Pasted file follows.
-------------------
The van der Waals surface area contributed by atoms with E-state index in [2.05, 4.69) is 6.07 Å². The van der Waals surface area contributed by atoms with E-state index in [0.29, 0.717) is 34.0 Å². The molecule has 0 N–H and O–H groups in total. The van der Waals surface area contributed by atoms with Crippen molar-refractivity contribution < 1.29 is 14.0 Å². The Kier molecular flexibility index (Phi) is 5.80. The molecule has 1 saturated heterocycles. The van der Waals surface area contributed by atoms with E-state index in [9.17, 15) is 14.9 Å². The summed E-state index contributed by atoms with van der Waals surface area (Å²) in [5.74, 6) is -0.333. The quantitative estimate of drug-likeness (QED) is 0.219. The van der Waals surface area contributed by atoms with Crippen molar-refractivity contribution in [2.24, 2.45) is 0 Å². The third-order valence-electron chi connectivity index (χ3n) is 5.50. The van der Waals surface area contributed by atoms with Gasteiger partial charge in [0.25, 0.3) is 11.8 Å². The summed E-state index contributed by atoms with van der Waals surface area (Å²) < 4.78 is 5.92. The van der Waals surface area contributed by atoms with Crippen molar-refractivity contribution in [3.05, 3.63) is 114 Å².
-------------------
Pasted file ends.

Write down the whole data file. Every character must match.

The van der Waals surface area contributed by atoms with E-state index in [2.05, 4.69) is 6.07 Å². The van der Waals surface area contributed by atoms with E-state index in [0.29, 0.717) is 34.0 Å². The molecule has 0 N–H and O–H groups in total. The van der Waals surface area contributed by atoms with Crippen molar-refractivity contribution < 1.29 is 14.0 Å². The Kier molecular flexibility index (Phi) is 5.80. The molecule has 1 saturated heterocycles. The van der Waals surface area contributed by atoms with E-state index in [9.17, 15) is 14.9 Å². The summed E-state index contributed by atoms with van der Waals surface area (Å²) in [5.74, 6) is -0.333. The quantitative estimate of drug-likeness (QED) is 0.219. The van der Waals surface area contributed by atoms with Crippen molar-refractivity contribution in [2.24, 2.45) is 0 Å². The third-order valence-electron chi connectivity index (χ3n) is 5.50. The van der Waals surface area contributed by atoms with Gasteiger partial charge in [0.25, 0.3) is 11.8 Å². The summed E-state index contributed by atoms with van der Waals surface area (Å²) < 4.78 is 5.92. The van der Waals surface area contributed by atoms with Crippen molar-refractivity contribution in [3.05, 3.63) is 114 Å².